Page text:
Jim Fixed It - Celebrity Culture Rules

The current scandal in Britain is about how a dead paedophiliac appears to have been protected and event abetted in his crimes by his employer. The trouble is that the employer in question was the second most revered institution (after the monarchy) in the country, the BBC. The nature of the complaint against the BBC is not clear, except that it failed to follow up and transmit "Newsnight's" posthumous exposé of Jimmy Savile's assaults on under-aged girls and boys, which were actually facilitated by the BBC and in some cases took place on BBC premises.

         Was it a cover-up? Did the BBC top brass know Savile was a paedophile?

        

 

 

Of course they did. Not only was it common knowledge here (just as it was common knowledge that Andy Coulson and Rebekah Brooks were pond life), but Louis Theroux had raised the question with Savile himself on a TV programme that was transmitted, and the scarecrow look-alike, cigar-chomping DJ made it clear that he would see anyone who alleged this in court with a great big action for libel.

         The BBC paid this repulsive clown so much that he could not only afford a white Rolls Royce, but also the very best libel lawyers.

         The airwaves and newspapers are full of the Savile story, but few have noticed what made it possible for this under-educated, not obviously intelligent, ill-spoken, probably smelly creep to gain access to schools for disturbed children, children's hospitals and wards, and even Broadmoor, Britain's secure hospital for the mentally-ill. Yes, Savile raised a good deal of money for several charities. But what made this possible?  He was, apparently, as talent-free as he was free of scruples.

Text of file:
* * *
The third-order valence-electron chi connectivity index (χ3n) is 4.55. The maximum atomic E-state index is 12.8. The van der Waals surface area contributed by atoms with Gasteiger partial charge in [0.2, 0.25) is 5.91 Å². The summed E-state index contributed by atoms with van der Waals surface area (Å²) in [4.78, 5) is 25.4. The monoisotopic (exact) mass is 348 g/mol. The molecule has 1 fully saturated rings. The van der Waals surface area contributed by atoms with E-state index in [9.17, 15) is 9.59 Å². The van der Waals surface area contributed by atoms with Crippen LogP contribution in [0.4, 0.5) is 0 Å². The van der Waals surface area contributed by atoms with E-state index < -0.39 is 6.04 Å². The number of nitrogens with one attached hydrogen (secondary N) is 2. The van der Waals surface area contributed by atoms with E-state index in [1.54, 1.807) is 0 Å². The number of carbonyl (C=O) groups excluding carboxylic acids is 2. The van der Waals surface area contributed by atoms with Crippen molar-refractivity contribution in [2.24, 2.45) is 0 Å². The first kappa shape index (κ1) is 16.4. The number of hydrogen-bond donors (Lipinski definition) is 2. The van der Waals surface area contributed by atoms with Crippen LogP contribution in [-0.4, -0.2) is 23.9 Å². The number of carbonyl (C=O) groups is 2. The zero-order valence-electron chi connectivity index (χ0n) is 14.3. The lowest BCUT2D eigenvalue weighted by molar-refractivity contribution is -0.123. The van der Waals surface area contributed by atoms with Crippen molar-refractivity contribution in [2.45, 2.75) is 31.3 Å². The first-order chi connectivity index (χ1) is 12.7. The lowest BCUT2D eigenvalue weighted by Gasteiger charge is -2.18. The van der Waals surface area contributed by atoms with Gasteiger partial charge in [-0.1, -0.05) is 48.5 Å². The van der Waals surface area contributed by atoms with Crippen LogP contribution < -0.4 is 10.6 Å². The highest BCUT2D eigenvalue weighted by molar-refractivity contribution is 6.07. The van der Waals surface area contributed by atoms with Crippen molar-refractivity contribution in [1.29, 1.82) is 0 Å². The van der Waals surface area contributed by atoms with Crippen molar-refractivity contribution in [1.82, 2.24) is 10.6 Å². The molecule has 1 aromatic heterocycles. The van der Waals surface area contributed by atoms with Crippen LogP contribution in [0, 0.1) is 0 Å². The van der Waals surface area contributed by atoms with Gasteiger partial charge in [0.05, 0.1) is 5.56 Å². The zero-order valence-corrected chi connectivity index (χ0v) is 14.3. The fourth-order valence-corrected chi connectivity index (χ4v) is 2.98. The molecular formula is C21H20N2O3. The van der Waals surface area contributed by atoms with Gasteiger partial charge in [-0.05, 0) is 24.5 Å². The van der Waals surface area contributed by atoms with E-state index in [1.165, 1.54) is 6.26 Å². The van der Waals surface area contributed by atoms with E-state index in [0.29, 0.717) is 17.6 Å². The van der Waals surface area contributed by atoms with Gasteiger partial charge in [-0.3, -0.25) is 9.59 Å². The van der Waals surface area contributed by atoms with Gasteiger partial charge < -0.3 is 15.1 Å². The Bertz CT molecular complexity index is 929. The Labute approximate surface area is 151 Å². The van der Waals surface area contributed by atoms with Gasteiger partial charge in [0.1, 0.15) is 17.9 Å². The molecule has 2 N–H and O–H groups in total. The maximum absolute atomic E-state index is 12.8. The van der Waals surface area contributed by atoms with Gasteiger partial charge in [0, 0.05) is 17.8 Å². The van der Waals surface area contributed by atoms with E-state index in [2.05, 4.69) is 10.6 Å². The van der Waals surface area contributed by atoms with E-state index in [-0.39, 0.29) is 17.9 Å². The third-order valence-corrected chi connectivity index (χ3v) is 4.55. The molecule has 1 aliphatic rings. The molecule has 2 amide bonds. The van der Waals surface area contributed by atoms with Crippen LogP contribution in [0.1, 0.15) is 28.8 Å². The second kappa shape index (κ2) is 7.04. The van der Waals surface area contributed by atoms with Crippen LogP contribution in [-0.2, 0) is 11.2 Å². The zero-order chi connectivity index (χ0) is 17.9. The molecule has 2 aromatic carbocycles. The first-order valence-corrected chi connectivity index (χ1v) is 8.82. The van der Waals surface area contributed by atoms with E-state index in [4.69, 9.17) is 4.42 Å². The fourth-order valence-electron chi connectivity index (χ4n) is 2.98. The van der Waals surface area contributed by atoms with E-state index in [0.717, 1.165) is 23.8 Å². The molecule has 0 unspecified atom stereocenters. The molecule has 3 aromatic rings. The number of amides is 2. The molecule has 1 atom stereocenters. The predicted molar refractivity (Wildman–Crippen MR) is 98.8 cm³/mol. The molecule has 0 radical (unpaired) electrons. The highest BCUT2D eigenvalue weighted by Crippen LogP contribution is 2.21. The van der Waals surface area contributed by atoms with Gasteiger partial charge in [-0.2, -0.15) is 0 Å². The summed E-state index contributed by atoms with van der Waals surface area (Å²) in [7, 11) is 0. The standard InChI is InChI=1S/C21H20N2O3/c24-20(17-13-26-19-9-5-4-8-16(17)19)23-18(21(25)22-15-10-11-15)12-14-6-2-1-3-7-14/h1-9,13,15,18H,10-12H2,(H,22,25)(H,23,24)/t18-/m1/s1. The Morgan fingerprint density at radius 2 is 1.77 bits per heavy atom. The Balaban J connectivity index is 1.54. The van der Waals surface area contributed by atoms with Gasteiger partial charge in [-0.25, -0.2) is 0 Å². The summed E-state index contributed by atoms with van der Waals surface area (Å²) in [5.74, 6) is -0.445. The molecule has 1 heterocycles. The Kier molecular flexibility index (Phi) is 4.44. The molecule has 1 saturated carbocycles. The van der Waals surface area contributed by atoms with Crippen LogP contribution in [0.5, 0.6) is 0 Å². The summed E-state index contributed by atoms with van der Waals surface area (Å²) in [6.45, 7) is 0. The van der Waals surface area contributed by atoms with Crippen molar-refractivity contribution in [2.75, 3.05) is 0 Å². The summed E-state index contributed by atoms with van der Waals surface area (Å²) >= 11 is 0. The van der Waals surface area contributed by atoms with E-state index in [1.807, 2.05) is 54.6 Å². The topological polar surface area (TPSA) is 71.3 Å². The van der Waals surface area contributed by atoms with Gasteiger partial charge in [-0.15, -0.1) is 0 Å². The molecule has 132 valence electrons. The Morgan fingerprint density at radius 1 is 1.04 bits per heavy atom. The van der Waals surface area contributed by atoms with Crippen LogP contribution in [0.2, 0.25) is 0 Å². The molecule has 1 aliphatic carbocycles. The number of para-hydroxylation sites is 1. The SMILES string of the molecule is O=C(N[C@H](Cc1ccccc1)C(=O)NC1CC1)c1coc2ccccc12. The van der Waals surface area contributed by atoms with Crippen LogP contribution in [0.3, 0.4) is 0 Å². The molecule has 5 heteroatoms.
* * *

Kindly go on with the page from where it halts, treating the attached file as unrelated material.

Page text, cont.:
The answer is that he was a product of our Celebrity Culture. This celebrates people for no reason except that they have become well known. Paris Hilton, Katie Price and Kim Karsdashian's names spring immediately to mind as examples of celebrity syndrome. They're all female, but there are plenty of males besides the late Jimmy - though most of them have some vestigial claim upon our attention, such as being able to play football well. And, of course, none of them has criminal sexual tastes. But Jimmy's fame was drawn from the same poisoned well.

         In some cases, such as "Jim'll Fix It," his TV programmes actually gave him access to his victims. Again, why did the BBC give him these programmes? The only possible answer is: because he was famous.

         Until we as a society stop celebrating those of us who have little or nothing to offer to the rest of us, those who can contribute nothing to civilization but an ability to kick a ball, or a large and imposing bust or wardrobe, we'll continue to connive in the exploitation of the vulnerable.

         While we apply the thumbscrews to BBC manager and executives to force them to tell us exactly when they knew Savile was having his wicked way with kids, we are ignoring the underlying evil of celebrity-chic. In the meantime a few religious maniacs are worried about grown-up men and women getting married to other grown-up men and women (who just happen to be of the same gender). 

         Oh, and a candidate is running for the Presidency of the US, who believes that god lives on a planet called Kolob and that Jesus visited America not all that long ago. Would Romney, I wonder, be mounting his challenge to the sanity of the American electorate if we were not all obsessed by empty celebrity?

October 24, 2012 12:12 PM | | Comments (0)

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This page contains a single entry by Plain English published on October 24, 2012 12:12 PM.

Confessions of a soap addict was the previous entry in this blog.

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